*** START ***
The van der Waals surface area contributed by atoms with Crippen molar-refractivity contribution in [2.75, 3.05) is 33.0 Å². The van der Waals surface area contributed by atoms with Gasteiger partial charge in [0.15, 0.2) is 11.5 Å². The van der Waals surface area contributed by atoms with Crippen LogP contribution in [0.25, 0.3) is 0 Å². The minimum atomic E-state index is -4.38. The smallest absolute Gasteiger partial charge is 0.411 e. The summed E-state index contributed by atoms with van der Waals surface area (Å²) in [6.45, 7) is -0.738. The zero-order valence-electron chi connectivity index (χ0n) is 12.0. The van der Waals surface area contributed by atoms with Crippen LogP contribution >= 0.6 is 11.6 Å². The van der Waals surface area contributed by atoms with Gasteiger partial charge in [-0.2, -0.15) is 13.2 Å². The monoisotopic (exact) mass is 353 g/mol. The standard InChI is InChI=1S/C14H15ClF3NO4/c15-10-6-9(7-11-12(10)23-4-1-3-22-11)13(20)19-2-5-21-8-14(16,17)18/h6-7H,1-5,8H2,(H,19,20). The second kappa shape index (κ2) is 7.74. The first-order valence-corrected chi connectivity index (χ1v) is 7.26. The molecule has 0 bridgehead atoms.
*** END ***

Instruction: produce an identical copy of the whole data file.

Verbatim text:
The van der Waals surface area contributed by atoms with Crippen molar-refractivity contribution in [2.75, 3.05) is 33.0 Å². The van der Waals surface area contributed by atoms with Gasteiger partial charge in [0.15, 0.2) is 11.5 Å². The van der Waals surface area contributed by atoms with Crippen LogP contribution in [0.25, 0.3) is 0 Å². The minimum atomic E-state index is -4.38. The smallest absolute Gasteiger partial charge is 0.411 e. The summed E-state index contributed by atoms with van der Waals surface area (Å²) in [6.45, 7) is -0.738. The zero-order valence-electron chi connectivity index (χ0n) is 12.0. The van der Waals surface area contributed by atoms with Crippen LogP contribution >= 0.6 is 11.6 Å². The van der Waals surface area contributed by atoms with Gasteiger partial charge in [-0.2, -0.15) is 13.2 Å². The monoisotopic (exact) mass is 353 g/mol. The standard InChI is InChI=1S/C14H15ClF3NO4/c15-10-6-9(7-11-12(10)23-4-1-3-22-11)13(20)19-2-5-21-8-14(16,17)18/h6-7H,1-5,8H2,(H,19,20). The second kappa shape index (κ2) is 7.74. The first-order valence-corrected chi connectivity index (χ1v) is 7.26. The molecule has 0 bridgehead atoms.